Questioning the courts

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Questioning the courts

Judge Jin Hyeon-min of the Jeonju District Court decided to acquit a former schoolteacher, surnamed Kim, who had been indicted on charges of engaging in pro-North Korea activities while lecturing his students.

“Kim’s participation in the activity does not seem to deny the legitimacy of the Republic of Korea and the free democratic basic order,” the judge said.

Prosecutors expressed staunch opposition to the ruling, insisting that Jin took a distorted view of the laws for the sake of issuing an acquittal.

The case highlights several important issues. The first one centers on whether the teacher’s actions were illegal according to national security laws that ban activities that promote and praise the North Korean regime. The judge decided that the teacher’s actions could be considered a sort of education on unification.

During the lecture, students read aloud from a letter that deemed long-term political prisoners partial to North Korea as respectable figures and shouted, “Let’s oust outside powers who incite war threats and reunite the divided Korean Peninsula with the hands of the two Koreas,” prosecutors said.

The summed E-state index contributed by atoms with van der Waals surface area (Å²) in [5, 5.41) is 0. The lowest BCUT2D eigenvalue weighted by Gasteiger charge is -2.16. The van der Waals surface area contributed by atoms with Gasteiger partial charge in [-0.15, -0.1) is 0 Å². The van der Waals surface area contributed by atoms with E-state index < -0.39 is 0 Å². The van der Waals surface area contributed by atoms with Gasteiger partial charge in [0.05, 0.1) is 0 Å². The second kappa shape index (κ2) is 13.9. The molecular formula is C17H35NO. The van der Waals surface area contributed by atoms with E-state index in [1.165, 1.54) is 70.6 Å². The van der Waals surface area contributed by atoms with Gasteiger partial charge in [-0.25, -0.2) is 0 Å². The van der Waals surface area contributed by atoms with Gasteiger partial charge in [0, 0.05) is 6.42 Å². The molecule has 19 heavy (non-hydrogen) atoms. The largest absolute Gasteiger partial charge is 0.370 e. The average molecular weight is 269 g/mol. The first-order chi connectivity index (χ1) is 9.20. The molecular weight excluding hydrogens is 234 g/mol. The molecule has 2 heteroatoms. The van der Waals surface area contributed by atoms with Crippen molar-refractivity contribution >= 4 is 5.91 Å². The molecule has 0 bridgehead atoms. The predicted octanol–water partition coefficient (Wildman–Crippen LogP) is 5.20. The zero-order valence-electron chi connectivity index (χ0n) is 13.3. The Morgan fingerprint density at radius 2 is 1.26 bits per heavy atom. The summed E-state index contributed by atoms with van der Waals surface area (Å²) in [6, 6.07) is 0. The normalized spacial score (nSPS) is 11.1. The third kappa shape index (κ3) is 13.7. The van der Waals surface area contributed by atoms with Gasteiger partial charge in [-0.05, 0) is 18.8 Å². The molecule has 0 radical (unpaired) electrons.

Jin, however, shrugged off the incident, saying it has “no significant social impact” in today’s world. He decried those who fought against the North Korean partisans and upheld today’s liberal democracy as pro-American, and claimed that they taught young students prejudiced and distorted historical perspectives.

It’s clear that the lecture was definitely not engaged in anything resembling unification education. The partisan guerilla fighters stood up against the social regime of the Republic of Korea. Legal circles insist that praising them can be viewed as a public denial of the legitimacy of the Republic of Korea and an alignment with North Korea.

The second issue is whether pro-Pyongyang materials possessed and distributed by the teacher are illegal. The judge insisted that Kim’s possession of the materials is not a crime because his intention was clear. Prosecutors, though, point out that the judgment goes against a Supreme Court precedent. In 2004, the Supreme Court convicted a man of possessing anti-state materials. That case asserted that someone who knowingly possesses anti-state materials is violating national laws.

These days, Korean society is confused by a number of arbitrary decisions by judges, such as the controversial acquittal of lawmaker Kang Ki-kab on obstruction of justice charges.

People are now questioning why the courts even exist if they are igniting social tensions rather than easing them.
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